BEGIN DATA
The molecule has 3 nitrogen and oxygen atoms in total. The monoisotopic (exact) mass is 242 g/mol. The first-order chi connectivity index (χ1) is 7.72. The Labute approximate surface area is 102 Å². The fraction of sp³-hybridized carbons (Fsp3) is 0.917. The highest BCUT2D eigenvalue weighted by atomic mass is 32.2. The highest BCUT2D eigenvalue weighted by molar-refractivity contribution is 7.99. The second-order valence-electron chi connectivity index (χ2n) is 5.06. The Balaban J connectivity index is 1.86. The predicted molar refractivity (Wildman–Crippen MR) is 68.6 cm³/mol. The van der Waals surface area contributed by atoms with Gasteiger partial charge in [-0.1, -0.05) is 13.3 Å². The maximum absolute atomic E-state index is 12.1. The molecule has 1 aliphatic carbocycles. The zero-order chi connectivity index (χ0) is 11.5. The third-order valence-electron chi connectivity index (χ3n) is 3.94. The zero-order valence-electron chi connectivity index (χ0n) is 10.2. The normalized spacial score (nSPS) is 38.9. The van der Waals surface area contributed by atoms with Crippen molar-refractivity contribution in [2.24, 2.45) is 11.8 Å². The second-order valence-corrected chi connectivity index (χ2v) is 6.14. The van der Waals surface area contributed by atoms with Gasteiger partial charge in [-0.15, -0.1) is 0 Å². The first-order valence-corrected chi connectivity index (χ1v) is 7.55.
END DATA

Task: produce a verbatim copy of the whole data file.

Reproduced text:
The molecule has 3 nitrogen and oxygen atoms in total. The monoisotopic (exact) mass is 242 g/mol. The first-order chi connectivity index (χ1) is 7.72. The Labute approximate surface area is 102 Å². The fraction of sp³-hybridized carbons (Fsp3) is 0.917. The highest BCUT2D eigenvalue weighted by atomic mass is 32.2. The highest BCUT2D eigenvalue weighted by molar-refractivity contribution is 7.99. The second-order valence-electron chi connectivity index (χ2n) is 5.06. The Balaban J connectivity index is 1.86. The predicted molar refractivity (Wildman–Crippen MR) is 68.6 cm³/mol. The van der Waals surface area contributed by atoms with Gasteiger partial charge in [-0.1, -0.05) is 13.3 Å². The maximum absolute atomic E-state index is 12.1. The molecule has 1 aliphatic carbocycles. The zero-order chi connectivity index (χ0) is 11.5. The third-order valence-electron chi connectivity index (χ3n) is 3.94. The zero-order valence-electron chi connectivity index (χ0n) is 10.2. The normalized spacial score (nSPS) is 38.9. The van der Waals surface area contributed by atoms with Crippen molar-refractivity contribution in [2.24, 2.45) is 11.8 Å². The second-order valence-corrected chi connectivity index (χ2v) is 6.14. The van der Waals surface area contributed by atoms with Gasteiger partial charge in [-0.15, -0.1) is 0 Å². The first-order valence-corrected chi connectivity index (χ1v) is 7.55.